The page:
Welcome back to The Week in Weed, your Friday look at what’s happening in the world of legalized marijuana.
The big news this week is that Alabama is considering a bill that would legalize medical marijuana in the state. The bill passed the Senate Judiciary Committee; it now heads to a full Senate vote later in this legislative session.
In Pennsylvania, a recreational cannabis bill was introduced this week by Rep. Jake Wheatley. A member of the “if at first you don’t succeed, try, try again” club, this is the second time Wheatley has tried to enact this legislation.
Meanwhile, in Virginia, both chambers of the state legislature passed decriminalization bills. Since the governor and the state’s Attorney General have expressed support for this move, it seems certain to become law.
In Connecticut, marijuana legalization is supported by a “higher authority.” A coalition of clergy held a rally at the Capitol building, advocating legalization and regulation of adult-use cannabis.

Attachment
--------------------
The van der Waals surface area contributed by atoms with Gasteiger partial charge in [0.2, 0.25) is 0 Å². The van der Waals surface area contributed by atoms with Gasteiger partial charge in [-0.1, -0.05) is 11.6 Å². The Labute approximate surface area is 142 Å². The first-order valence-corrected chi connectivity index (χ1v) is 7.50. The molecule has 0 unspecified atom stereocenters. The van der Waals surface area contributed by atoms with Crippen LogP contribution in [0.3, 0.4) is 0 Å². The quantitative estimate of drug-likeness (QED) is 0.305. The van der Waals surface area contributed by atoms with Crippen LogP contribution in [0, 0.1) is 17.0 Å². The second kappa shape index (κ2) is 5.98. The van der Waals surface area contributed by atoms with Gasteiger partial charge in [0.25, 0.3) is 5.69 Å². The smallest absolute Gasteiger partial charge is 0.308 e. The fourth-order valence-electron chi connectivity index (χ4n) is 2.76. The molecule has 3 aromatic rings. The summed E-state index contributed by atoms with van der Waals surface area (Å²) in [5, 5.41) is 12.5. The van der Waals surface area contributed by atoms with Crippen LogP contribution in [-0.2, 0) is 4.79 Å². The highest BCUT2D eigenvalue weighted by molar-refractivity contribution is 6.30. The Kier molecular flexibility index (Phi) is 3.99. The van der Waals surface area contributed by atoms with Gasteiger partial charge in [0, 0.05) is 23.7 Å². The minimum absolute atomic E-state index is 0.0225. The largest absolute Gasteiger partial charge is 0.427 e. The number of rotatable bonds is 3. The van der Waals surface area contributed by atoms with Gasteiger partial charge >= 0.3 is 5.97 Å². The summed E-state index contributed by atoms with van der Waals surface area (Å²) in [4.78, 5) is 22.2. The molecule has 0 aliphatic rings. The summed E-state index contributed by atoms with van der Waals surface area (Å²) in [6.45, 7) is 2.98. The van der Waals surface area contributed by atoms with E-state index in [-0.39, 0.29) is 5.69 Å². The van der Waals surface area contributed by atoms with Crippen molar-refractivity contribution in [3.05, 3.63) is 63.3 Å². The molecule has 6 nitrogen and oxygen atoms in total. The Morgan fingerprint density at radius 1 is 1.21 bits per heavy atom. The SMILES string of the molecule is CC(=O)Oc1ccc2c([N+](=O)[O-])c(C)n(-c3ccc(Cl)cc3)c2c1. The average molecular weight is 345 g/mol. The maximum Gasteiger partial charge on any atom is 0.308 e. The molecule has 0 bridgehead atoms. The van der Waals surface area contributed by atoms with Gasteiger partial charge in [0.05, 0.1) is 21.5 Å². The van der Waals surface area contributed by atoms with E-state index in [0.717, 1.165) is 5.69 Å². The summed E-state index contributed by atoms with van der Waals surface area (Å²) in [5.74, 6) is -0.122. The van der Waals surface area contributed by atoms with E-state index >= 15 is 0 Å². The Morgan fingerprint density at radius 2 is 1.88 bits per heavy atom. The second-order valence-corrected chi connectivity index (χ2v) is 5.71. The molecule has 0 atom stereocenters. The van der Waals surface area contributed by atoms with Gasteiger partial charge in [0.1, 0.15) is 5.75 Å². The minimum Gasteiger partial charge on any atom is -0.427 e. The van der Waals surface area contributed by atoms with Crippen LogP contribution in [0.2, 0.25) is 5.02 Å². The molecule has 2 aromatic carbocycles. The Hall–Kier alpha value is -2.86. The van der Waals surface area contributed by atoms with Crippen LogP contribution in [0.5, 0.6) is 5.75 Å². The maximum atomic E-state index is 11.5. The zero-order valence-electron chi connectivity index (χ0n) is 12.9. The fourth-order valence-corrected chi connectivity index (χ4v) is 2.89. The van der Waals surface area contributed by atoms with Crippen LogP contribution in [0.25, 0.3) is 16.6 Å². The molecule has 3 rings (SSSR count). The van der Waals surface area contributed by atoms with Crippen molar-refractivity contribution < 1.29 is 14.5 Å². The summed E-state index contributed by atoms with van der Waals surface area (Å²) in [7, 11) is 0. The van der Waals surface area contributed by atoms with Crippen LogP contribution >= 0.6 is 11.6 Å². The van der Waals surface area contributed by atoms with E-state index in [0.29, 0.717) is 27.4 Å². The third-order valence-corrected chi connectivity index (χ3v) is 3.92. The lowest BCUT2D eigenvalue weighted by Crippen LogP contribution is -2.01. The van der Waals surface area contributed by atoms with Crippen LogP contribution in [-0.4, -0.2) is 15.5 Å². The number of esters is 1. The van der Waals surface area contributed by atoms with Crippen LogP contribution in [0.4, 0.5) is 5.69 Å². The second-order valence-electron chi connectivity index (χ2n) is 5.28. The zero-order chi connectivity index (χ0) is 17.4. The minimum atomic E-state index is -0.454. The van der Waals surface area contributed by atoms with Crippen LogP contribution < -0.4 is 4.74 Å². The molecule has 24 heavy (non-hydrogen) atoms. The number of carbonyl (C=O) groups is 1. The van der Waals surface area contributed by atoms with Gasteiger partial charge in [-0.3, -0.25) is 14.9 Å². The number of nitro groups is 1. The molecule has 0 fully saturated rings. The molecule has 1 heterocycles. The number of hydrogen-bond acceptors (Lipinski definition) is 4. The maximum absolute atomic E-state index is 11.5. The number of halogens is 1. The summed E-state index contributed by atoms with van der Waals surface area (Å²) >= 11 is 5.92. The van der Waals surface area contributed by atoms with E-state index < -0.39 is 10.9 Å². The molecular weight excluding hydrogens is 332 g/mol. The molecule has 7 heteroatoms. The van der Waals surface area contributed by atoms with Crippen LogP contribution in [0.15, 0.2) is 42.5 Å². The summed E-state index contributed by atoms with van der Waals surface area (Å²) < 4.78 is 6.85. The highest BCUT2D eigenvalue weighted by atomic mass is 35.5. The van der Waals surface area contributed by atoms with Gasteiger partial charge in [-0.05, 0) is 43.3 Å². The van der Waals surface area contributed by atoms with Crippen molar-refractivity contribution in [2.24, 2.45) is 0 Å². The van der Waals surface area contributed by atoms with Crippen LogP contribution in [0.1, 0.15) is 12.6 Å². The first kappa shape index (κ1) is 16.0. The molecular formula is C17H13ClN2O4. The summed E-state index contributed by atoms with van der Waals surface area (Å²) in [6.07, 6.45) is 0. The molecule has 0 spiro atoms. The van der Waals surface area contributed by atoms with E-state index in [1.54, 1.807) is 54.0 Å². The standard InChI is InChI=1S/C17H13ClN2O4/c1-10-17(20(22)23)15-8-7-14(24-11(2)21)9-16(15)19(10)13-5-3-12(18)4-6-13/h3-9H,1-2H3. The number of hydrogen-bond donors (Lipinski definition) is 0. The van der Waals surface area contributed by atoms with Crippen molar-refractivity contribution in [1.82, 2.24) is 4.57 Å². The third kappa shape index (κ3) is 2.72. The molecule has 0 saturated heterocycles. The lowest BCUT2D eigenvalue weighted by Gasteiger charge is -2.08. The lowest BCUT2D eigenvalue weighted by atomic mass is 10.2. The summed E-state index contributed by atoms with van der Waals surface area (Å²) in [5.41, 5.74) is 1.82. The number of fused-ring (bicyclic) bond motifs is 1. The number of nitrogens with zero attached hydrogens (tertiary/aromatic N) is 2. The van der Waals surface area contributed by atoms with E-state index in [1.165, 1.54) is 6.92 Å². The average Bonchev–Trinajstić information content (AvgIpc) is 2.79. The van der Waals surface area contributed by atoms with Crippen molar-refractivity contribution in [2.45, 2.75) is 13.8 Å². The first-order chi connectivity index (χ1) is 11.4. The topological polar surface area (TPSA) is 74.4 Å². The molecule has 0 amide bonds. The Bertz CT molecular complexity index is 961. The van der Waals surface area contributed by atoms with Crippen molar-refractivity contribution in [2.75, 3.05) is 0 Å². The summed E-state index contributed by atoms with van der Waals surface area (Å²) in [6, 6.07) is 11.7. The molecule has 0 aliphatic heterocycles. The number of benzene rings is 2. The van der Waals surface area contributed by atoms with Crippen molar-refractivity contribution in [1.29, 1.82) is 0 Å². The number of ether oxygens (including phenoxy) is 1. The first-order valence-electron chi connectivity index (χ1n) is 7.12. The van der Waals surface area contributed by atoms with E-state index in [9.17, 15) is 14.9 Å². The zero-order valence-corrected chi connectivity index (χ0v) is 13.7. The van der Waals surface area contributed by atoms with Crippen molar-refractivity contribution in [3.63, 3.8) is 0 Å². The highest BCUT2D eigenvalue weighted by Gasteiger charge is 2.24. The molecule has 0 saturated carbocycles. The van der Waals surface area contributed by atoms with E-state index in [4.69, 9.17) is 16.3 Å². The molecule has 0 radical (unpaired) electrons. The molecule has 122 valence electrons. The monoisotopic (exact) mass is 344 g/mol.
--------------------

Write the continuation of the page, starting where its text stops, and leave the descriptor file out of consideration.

On the other side of the country, Los Angeles County is preparing to dismiss almost 66,000 cannabis convictions with the help of Code for America. District Attorney Jackie Lacey indicated that her office has dismissed felonies for cultivation, transporting, or sales for persons meeting certain requirements.
Staying out west, New Mexico will phase out medical cannabis cards for non-residents, starting mid-year 2020. Currently enrolled out of state patients would be able to keep their cards for three years, without possibility of renewal.
Turning our attention to the federal government, Senate Banking Committee chair Mike Crapo (R-ID) got a letter this week from Republican legislators asking him to oppose marijuana banking. Senator Crapo gets lots of correspondence on this topic; last month, he heard from House members, who wanted him to push banking legislation forward.
Finally, the NFL’s new collective bargaining agreement with players may include drastically different rules concerning cannabis use. Player suspensions would come “only in the event of extreme and repeated disregard of the policy or significant violations of applicable law regarding the possession and use of marijuana.”
See you next week!